It also would punish media owners who “manipulate the news with the purpose of transmitting a false perception of the facts.”

“Freedom of expression must be limited,” Ortega said.

Ortega urged lawmakers to consider her suggestions as they debate a bill that would punish as-yet-undefined “media crimes.” The National Assembly, which is controlled by allies of President Hugo Chavez, is expected to approve the measure in coming months.

The pressure increases, even before the law comes into effect:

Chavez’s administration is slowly tightening its grip over the news media, raising concerns among watchdog and human rights groups that accuse the government of trying to stifle dissent.

Venezuela’s telecommunications commission notified 50 radio stations earlier this week that their broadcast licenses could be revoked because they failed to update their registrations. Commission chief Diosdado Cabello said a final determination on the licenses will be made following investigations. He said authorities might also seize broadcasting equipment.

Nearly 200 other broadcasters that did not meet a June deadline to register also will be investigated, but have not yet been formally notified, Cabello said.


Friday, July 31st, 2009


Tax Burden of Top 1% Now Exceeds That of Bottom 95%

To put this in perspective, the top 1 percent is comprised of just 1.4 million taxpayers and they pay a larger share of the income tax burden now than the bottom 134 million taxpayers combined.


Some in Washington say the tax system is still not progressive enough. However, the recent IRS data bolsters the findings of an OECD study released last year showing that the U.S.—not France or Sweden—has the most progressive income tax system among OECD nations. We rely more heavily on the top 10 percent of taxpayers than does any nation and our poor people have the lowest tax burden of those in any nation.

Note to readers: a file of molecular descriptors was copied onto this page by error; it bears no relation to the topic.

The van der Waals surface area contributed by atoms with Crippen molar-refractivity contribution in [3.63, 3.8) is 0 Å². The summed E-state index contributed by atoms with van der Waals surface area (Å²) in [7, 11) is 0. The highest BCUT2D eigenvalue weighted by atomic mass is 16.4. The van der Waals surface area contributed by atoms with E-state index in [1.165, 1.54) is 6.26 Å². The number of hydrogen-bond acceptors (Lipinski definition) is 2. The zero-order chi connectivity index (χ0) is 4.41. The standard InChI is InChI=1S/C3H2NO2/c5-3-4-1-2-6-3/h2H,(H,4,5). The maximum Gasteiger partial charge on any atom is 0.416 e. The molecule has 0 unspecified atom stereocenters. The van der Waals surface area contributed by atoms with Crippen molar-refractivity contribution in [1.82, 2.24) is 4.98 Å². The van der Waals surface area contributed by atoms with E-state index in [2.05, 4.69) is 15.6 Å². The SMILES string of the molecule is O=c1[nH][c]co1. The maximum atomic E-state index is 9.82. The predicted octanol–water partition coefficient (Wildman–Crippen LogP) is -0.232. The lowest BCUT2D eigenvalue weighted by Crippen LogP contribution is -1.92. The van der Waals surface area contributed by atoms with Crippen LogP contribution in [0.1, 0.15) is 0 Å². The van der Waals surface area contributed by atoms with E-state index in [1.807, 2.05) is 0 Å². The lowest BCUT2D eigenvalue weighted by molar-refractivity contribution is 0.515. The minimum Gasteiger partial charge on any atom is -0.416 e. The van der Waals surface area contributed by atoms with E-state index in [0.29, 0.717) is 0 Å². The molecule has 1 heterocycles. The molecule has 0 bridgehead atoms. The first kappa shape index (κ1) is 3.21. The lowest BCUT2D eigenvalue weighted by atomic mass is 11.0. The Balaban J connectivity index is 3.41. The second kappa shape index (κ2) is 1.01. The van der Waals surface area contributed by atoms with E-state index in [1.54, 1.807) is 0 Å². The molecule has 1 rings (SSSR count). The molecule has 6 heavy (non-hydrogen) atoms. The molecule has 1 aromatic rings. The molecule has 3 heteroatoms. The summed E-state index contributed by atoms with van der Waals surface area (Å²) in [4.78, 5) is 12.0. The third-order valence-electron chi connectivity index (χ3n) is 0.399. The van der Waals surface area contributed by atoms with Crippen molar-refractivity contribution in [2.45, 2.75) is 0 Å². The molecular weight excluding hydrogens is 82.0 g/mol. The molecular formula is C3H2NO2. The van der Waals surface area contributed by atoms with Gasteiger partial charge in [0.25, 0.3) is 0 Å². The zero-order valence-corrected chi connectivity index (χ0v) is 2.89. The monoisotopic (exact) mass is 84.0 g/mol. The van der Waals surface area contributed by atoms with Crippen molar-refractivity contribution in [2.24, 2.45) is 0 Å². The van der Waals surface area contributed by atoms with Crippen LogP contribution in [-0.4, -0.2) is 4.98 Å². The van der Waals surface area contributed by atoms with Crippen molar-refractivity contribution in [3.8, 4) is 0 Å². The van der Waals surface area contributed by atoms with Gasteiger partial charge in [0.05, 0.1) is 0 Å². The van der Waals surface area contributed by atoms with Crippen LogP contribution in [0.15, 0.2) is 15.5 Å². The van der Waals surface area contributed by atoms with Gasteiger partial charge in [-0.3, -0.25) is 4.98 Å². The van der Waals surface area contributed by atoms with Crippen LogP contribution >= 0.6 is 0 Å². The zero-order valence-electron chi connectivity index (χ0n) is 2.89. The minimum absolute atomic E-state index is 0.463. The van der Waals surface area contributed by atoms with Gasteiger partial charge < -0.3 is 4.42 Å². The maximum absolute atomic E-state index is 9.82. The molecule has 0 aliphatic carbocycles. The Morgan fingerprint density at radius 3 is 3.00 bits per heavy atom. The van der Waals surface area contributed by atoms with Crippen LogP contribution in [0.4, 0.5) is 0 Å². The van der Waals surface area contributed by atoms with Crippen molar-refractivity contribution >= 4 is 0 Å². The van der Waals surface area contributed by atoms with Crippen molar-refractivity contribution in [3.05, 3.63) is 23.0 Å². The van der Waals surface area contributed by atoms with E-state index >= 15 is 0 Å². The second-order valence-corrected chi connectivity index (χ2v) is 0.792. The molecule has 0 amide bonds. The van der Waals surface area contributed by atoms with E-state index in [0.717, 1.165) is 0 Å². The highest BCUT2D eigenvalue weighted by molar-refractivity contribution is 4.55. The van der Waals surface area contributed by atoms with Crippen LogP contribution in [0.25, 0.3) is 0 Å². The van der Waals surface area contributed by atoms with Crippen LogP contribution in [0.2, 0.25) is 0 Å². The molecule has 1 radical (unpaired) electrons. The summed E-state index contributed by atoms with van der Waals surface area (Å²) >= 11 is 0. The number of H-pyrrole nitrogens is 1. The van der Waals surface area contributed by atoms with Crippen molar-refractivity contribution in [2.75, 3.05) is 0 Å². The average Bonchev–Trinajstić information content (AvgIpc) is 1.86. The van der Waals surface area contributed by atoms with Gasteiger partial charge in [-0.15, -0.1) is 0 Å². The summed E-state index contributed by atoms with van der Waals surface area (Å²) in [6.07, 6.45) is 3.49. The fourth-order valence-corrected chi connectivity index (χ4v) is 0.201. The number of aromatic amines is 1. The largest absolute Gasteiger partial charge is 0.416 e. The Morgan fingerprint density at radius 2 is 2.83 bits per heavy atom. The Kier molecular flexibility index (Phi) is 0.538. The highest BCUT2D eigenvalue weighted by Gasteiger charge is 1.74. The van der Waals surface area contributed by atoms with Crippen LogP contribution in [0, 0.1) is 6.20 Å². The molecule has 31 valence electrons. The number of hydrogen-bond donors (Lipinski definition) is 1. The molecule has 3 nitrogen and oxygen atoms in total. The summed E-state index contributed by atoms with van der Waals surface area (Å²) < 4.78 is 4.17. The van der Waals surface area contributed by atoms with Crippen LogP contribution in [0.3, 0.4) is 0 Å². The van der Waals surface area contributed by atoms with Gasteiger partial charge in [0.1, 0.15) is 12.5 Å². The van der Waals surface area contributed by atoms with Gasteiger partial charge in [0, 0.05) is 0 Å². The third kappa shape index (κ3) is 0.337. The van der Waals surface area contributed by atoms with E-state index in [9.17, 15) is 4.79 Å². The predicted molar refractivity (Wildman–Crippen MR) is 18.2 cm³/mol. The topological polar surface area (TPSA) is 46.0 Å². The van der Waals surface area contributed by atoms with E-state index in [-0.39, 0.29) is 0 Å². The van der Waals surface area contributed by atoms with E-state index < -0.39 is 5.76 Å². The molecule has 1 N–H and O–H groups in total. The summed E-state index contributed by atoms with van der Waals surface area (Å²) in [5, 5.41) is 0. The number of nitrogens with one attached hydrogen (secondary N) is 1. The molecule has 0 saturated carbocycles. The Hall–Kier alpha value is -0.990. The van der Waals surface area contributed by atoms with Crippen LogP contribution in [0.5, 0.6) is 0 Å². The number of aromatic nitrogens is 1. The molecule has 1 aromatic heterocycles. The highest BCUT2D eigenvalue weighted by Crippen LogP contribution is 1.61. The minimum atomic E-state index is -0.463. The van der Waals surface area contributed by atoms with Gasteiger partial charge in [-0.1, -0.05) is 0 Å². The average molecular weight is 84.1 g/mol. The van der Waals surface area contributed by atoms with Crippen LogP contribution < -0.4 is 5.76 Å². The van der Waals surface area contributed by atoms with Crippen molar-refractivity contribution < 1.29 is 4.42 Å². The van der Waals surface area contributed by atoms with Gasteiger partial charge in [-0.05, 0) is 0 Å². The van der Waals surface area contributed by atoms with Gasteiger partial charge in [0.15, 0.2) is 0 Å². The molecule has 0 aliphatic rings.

And those numbers don’t even begin to include the upcoming healthcare taxes.

By the way, U.S. States Lead the World in High Corporate Taxes, among them New Jersey, which has a combined federal and state corporate tax rate of 41.1%.

Zelaya will continue to change the Constitution upon his return

Thursday, July 30th, 2009

Via commenter Einar,

Zelaya dice que cambiará de estrategia pero que seguirá con proyecto para instalar Constituyente (Zelaya says he’ll change strategy but will continue project to install a Constitutent Assembly).

The brief article at Honduras’s Proceso Digital reports that Zelaya declared “in order not to contradict the Arias Plan, we will change strategy but the reform will go on.”

Not surprisingly, Honduran rulers insist Zelaya cannot be president.

Tax-Free Weekend Coming Up!

Thursday, July 30th, 2009

My latest post, Tax-Free Weekend Coming Up! is up at Right Pundits. Please read it and leave a comment if you please.

Shoe bomber’s rights

Thursday, July 30th, 2009

Remember Richard Reid, the shoe bomber?

Jules rembers him, particularly this part:

The passengers on American Airlines Flight 63 had finished a quiet lunch and were settling in for the long Atlantic flight faced with nothing more exciting than a movie when a flight attendant cried out for help yesterday.

French TV journalist Thierry Dugeon, 36, was 10 rows behind the fracas in coach.